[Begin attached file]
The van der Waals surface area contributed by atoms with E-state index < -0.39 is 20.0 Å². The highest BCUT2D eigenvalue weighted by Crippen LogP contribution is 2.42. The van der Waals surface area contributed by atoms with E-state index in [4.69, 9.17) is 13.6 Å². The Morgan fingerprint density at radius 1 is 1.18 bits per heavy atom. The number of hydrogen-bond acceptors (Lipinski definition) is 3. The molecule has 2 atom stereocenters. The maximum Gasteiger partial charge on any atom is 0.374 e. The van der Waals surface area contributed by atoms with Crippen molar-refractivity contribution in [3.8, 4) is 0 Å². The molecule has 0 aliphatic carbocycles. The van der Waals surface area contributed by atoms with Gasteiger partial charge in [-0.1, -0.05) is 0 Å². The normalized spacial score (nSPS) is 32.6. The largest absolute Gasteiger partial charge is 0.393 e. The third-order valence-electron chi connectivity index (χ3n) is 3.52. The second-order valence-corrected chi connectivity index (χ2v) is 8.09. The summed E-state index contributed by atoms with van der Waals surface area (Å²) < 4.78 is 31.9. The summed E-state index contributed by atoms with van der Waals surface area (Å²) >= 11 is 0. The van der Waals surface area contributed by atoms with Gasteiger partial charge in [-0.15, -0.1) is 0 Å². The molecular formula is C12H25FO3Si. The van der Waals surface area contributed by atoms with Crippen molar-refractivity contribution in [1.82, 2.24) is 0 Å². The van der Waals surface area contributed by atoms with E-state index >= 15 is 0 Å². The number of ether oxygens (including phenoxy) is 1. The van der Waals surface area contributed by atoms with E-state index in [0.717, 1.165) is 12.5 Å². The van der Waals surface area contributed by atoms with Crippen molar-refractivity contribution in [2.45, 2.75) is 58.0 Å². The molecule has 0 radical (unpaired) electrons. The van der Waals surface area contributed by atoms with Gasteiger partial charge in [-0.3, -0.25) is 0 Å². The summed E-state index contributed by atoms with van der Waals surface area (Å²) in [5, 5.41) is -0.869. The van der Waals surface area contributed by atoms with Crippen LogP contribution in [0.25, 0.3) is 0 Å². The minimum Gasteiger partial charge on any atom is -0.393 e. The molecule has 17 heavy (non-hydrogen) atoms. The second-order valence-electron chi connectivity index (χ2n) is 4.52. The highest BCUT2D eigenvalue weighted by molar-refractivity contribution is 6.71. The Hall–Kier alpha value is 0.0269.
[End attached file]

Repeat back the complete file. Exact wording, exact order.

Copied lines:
The van der Waals surface area contributed by atoms with E-state index < -0.39 is 20.0 Å². The highest BCUT2D eigenvalue weighted by Crippen LogP contribution is 2.42. The van der Waals surface area contributed by atoms with E-state index in [4.69, 9.17) is 13.6 Å². The Morgan fingerprint density at radius 1 is 1.18 bits per heavy atom. The number of hydrogen-bond acceptors (Lipinski definition) is 3. The molecule has 2 atom stereocenters. The maximum Gasteiger partial charge on any atom is 0.374 e. The van der Waals surface area contributed by atoms with Crippen molar-refractivity contribution in [3.8, 4) is 0 Å². The molecule has 0 aliphatic carbocycles. The van der Waals surface area contributed by atoms with Gasteiger partial charge in [-0.1, -0.05) is 0 Å². The normalized spacial score (nSPS) is 32.6. The largest absolute Gasteiger partial charge is 0.393 e. The third-order valence-electron chi connectivity index (χ3n) is 3.52. The second-order valence-corrected chi connectivity index (χ2v) is 8.09. The summed E-state index contributed by atoms with van der Waals surface area (Å²) < 4.78 is 31.9. The summed E-state index contributed by atoms with van der Waals surface area (Å²) >= 11 is 0. The van der Waals surface area contributed by atoms with Gasteiger partial charge in [-0.15, -0.1) is 0 Å². The molecular formula is C12H25FO3Si. The van der Waals surface area contributed by atoms with Crippen molar-refractivity contribution in [1.82, 2.24) is 0 Å². The van der Waals surface area contributed by atoms with E-state index >= 15 is 0 Å². The number of ether oxygens (including phenoxy) is 1. The van der Waals surface area contributed by atoms with E-state index in [0.717, 1.165) is 12.5 Å². The van der Waals surface area contributed by atoms with Crippen molar-refractivity contribution in [2.45, 2.75) is 58.0 Å². The molecule has 0 radical (unpaired) electrons. The van der Waals surface area contributed by atoms with Gasteiger partial charge in [-0.3, -0.25) is 0 Å². The summed E-state index contributed by atoms with van der Waals surface area (Å²) in [5, 5.41) is -0.869. The van der Waals surface area contributed by atoms with Crippen LogP contribution in [0.25, 0.3) is 0 Å². The minimum Gasteiger partial charge on any atom is -0.393 e. The molecule has 17 heavy (non-hydrogen) atoms. The second-order valence-electron chi connectivity index (χ2n) is 4.52. The highest BCUT2D eigenvalue weighted by molar-refractivity contribution is 6.71. The Hall–Kier alpha value is 0.0269.